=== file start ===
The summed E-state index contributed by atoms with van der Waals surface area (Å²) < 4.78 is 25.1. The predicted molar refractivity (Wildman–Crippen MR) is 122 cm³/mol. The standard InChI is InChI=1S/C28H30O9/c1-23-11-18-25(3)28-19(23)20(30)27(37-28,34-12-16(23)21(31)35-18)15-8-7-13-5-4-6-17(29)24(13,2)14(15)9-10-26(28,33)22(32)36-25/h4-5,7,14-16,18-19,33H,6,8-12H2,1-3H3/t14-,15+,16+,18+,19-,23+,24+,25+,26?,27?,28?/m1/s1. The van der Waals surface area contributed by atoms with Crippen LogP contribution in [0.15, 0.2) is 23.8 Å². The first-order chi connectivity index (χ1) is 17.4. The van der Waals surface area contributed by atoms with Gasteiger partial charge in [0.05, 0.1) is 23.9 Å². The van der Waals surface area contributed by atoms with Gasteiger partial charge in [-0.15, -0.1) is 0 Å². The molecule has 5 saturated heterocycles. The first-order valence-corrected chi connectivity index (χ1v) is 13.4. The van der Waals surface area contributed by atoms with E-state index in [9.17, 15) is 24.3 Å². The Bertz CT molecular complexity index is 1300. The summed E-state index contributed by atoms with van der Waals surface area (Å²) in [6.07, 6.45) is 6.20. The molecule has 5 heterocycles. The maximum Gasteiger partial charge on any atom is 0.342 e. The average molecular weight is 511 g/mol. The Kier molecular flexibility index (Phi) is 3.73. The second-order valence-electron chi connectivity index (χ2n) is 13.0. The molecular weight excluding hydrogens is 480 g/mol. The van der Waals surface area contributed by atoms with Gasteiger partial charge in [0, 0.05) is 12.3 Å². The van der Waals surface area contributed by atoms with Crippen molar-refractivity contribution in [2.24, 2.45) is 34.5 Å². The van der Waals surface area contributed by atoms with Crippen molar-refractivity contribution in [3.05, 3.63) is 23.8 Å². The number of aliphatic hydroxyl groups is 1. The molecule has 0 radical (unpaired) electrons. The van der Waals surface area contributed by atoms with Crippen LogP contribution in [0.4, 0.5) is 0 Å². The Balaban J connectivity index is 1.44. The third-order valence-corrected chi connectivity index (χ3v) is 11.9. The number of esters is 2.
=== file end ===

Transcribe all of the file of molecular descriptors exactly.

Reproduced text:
The summed E-state index contributed by atoms with van der Waals surface area (Å²) < 4.78 is 25.1. The predicted molar refractivity (Wildman–Crippen MR) is 122 cm³/mol. The standard InChI is InChI=1S/C28H30O9/c1-23-11-18-25(3)28-19(23)20(30)27(37-28,34-12-16(23)21(31)35-18)15-8-7-13-5-4-6-17(29)24(13,2)14(15)9-10-26(28,33)22(32)36-25/h4-5,7,14-16,18-19,33H,6,8-12H2,1-3H3/t14-,15+,16+,18+,19-,23+,24+,25+,26?,27?,28?/m1/s1. The van der Waals surface area contributed by atoms with Crippen LogP contribution in [0.15, 0.2) is 23.8 Å². The first-order chi connectivity index (χ1) is 17.4. The van der Waals surface area contributed by atoms with Gasteiger partial charge in [0.05, 0.1) is 23.9 Å². The van der Waals surface area contributed by atoms with Gasteiger partial charge in [-0.15, -0.1) is 0 Å². The molecule has 5 saturated heterocycles. The first-order valence-corrected chi connectivity index (χ1v) is 13.4. The van der Waals surface area contributed by atoms with E-state index in [9.17, 15) is 24.3 Å². The Bertz CT molecular complexity index is 1300. The summed E-state index contributed by atoms with van der Waals surface area (Å²) in [6.07, 6.45) is 6.20. The molecule has 5 heterocycles. The maximum Gasteiger partial charge on any atom is 0.342 e. The average molecular weight is 511 g/mol. The Kier molecular flexibility index (Phi) is 3.73. The second-order valence-electron chi connectivity index (χ2n) is 13.0. The molecular weight excluding hydrogens is 480 g/mol. The van der Waals surface area contributed by atoms with Gasteiger partial charge in [0, 0.05) is 12.3 Å². The van der Waals surface area contributed by atoms with Crippen molar-refractivity contribution in [2.24, 2.45) is 34.5 Å². The van der Waals surface area contributed by atoms with Crippen molar-refractivity contribution in [3.05, 3.63) is 23.8 Å². The number of aliphatic hydroxyl groups is 1. The molecule has 0 radical (unpaired) electrons. The van der Waals surface area contributed by atoms with Crippen LogP contribution in [0.4, 0.5) is 0 Å². The Balaban J connectivity index is 1.44. The third-order valence-corrected chi connectivity index (χ3v) is 11.9. The number of esters is 2.